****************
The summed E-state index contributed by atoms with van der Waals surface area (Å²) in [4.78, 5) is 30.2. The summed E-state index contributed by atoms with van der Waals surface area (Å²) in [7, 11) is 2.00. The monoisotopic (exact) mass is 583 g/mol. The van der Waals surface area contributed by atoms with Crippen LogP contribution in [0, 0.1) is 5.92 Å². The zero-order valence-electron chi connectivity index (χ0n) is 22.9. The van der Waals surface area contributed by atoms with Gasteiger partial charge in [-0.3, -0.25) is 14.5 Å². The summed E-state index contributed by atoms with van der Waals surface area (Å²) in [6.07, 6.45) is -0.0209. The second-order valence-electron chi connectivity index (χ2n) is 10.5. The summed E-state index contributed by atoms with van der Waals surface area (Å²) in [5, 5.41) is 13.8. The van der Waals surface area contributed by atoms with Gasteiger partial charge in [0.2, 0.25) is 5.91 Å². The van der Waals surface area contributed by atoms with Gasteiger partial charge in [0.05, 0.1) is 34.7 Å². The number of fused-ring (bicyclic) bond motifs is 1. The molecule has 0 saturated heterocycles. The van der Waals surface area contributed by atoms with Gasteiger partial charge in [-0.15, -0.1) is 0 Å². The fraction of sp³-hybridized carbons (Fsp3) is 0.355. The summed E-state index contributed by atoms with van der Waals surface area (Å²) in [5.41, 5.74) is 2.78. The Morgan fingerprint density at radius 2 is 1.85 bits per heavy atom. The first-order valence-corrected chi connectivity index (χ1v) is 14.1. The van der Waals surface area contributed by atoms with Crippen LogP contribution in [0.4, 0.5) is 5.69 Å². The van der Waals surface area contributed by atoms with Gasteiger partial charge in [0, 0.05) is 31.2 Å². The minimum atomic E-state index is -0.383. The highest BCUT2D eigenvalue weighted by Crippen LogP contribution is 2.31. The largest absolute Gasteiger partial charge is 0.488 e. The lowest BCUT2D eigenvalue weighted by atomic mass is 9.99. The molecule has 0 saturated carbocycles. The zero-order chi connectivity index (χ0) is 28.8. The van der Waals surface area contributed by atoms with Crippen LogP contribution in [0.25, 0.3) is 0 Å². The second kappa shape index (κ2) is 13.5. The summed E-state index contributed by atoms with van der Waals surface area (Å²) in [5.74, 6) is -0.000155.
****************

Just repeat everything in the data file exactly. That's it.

The summed E-state index contributed by atoms with van der Waals surface area (Å²) in [4.78, 5) is 30.2. The summed E-state index contributed by atoms with van der Waals surface area (Å²) in [7, 11) is 2.00. The monoisotopic (exact) mass is 583 g/mol. The van der Waals surface area contributed by atoms with Crippen LogP contribution in [0, 0.1) is 5.92 Å². The zero-order valence-electron chi connectivity index (χ0n) is 22.9. The van der Waals surface area contributed by atoms with Gasteiger partial charge in [-0.3, -0.25) is 14.5 Å². The summed E-state index contributed by atoms with van der Waals surface area (Å²) in [6.07, 6.45) is -0.0209. The second-order valence-electron chi connectivity index (χ2n) is 10.5. The summed E-state index contributed by atoms with van der Waals surface area (Å²) in [5, 5.41) is 13.8. The van der Waals surface area contributed by atoms with Gasteiger partial charge in [0.2, 0.25) is 5.91 Å². The van der Waals surface area contributed by atoms with Gasteiger partial charge in [0.05, 0.1) is 34.7 Å². The number of fused-ring (bicyclic) bond motifs is 1. The molecule has 0 saturated heterocycles. The van der Waals surface area contributed by atoms with Gasteiger partial charge in [-0.15, -0.1) is 0 Å². The fraction of sp³-hybridized carbons (Fsp3) is 0.355. The summed E-state index contributed by atoms with van der Waals surface area (Å²) in [5.41, 5.74) is 2.78. The Morgan fingerprint density at radius 2 is 1.85 bits per heavy atom. The first-order valence-corrected chi connectivity index (χ1v) is 14.1. The van der Waals surface area contributed by atoms with Crippen LogP contribution in [0.4, 0.5) is 5.69 Å². The van der Waals surface area contributed by atoms with Gasteiger partial charge in [0, 0.05) is 31.2 Å². The minimum atomic E-state index is -0.383. The highest BCUT2D eigenvalue weighted by Crippen LogP contribution is 2.31. The largest absolute Gasteiger partial charge is 0.488 e. The lowest BCUT2D eigenvalue weighted by atomic mass is 9.99. The molecule has 0 saturated carbocycles. The zero-order chi connectivity index (χ0) is 28.8. The van der Waals surface area contributed by atoms with Crippen LogP contribution in [0.25, 0.3) is 0 Å². The second kappa shape index (κ2) is 13.5. The summed E-state index contributed by atoms with van der Waals surface area (Å²) in [5.74, 6) is -0.000155.